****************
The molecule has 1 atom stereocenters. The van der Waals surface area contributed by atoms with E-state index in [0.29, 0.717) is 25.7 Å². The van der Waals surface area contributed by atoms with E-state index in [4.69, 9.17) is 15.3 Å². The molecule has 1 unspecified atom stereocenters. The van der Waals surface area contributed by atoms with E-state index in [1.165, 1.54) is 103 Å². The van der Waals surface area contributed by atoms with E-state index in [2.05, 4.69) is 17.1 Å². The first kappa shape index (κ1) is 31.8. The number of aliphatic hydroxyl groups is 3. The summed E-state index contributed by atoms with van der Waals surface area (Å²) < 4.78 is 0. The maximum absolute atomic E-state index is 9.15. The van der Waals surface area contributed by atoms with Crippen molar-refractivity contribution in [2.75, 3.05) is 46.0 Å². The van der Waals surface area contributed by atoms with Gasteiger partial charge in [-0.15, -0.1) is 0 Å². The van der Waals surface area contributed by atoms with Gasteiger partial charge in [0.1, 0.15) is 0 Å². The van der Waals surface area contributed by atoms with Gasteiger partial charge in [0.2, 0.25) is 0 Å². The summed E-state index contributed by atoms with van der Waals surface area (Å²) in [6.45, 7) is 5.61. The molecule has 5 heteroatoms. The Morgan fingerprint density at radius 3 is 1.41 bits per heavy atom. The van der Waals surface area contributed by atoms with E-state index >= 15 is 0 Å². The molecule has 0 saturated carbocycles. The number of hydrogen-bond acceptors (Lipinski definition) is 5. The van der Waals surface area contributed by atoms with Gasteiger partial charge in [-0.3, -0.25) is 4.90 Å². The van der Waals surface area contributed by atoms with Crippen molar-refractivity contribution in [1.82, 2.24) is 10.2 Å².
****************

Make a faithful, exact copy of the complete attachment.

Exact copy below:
The molecule has 1 atom stereocenters. The van der Waals surface area contributed by atoms with E-state index in [0.29, 0.717) is 25.7 Å². The van der Waals surface area contributed by atoms with E-state index in [4.69, 9.17) is 15.3 Å². The molecule has 1 unspecified atom stereocenters. The van der Waals surface area contributed by atoms with E-state index in [1.165, 1.54) is 103 Å². The van der Waals surface area contributed by atoms with E-state index in [2.05, 4.69) is 17.1 Å². The first kappa shape index (κ1) is 31.8. The number of aliphatic hydroxyl groups is 3. The summed E-state index contributed by atoms with van der Waals surface area (Å²) < 4.78 is 0. The maximum absolute atomic E-state index is 9.15. The van der Waals surface area contributed by atoms with Crippen molar-refractivity contribution in [2.75, 3.05) is 46.0 Å². The van der Waals surface area contributed by atoms with Gasteiger partial charge in [-0.15, -0.1) is 0 Å². The van der Waals surface area contributed by atoms with Gasteiger partial charge in [0.1, 0.15) is 0 Å². The van der Waals surface area contributed by atoms with Gasteiger partial charge in [0.2, 0.25) is 0 Å². The summed E-state index contributed by atoms with van der Waals surface area (Å²) in [6.45, 7) is 5.61. The molecule has 5 heteroatoms. The Morgan fingerprint density at radius 3 is 1.41 bits per heavy atom. The van der Waals surface area contributed by atoms with E-state index >= 15 is 0 Å². The molecule has 0 saturated carbocycles. The number of hydrogen-bond acceptors (Lipinski definition) is 5. The van der Waals surface area contributed by atoms with Gasteiger partial charge in [-0.3, -0.25) is 4.90 Å². The van der Waals surface area contributed by atoms with Crippen molar-refractivity contribution in [1.82, 2.24) is 10.2 Å².